Development of Dynamic Constraint Models for a Model Based Transient Calibration Process 2011-01-0691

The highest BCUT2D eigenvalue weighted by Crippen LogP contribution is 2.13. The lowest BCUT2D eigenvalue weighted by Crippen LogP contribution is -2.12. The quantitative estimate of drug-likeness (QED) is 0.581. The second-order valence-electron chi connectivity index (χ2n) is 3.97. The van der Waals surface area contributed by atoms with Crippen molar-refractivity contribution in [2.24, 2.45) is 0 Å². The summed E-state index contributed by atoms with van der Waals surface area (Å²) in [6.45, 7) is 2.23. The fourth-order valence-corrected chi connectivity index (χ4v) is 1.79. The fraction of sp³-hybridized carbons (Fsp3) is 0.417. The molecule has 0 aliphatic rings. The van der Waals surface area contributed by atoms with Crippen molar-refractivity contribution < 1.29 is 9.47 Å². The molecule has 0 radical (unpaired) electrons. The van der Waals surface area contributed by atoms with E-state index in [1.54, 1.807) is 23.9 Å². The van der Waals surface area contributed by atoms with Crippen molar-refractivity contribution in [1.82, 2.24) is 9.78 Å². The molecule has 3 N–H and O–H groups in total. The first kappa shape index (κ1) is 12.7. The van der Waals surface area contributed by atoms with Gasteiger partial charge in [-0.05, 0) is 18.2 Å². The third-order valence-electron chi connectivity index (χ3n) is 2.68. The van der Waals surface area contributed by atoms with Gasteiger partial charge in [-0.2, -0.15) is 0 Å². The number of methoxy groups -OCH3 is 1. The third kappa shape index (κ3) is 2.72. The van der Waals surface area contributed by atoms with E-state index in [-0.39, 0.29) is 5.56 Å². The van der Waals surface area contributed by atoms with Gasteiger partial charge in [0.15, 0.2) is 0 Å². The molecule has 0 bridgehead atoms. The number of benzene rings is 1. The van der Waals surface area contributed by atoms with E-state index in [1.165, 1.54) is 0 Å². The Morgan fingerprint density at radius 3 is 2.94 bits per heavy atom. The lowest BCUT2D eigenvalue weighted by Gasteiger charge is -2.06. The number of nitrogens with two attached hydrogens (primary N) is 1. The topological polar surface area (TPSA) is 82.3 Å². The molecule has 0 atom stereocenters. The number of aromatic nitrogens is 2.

Model based calibration has gained popularity in recent years as a method to optimize increasingly complex engine systems. However virtually all model based techniques are applied to steady state calibration. Transient calibration is by and large an emerging technology. An important piece of any transient calibration process is the ability to constrain the optimizer to treat the problem as a dynamic one and not as a quasi-static process. The optimized air-handling parameters corresponding to any instant of time must be achievable in a transient sense; this in turn depends on the trajectory of the same parameters over previous time instances. In this work dynamic constraint models have been proposed to translate commanded to actually achieved air-handling parameters. These models enable the optimization to be realistic in a transient sense. The air handling system has been treated as a linear second order system with PD control. Parameters for this second order system have been extracted from real transient data. The model has been shown to be the best choice relative to a list of appropriate candidates such as neural networks and first order models. The selected second order model was used in conjunction with transient emission models to predict emissions over the FTP cycle. It has been shown that emission predictions based on air-handing parameters predicted by the dynamic constraint model do not differ significantly from corresponding emissions based on measured air-handling parameters.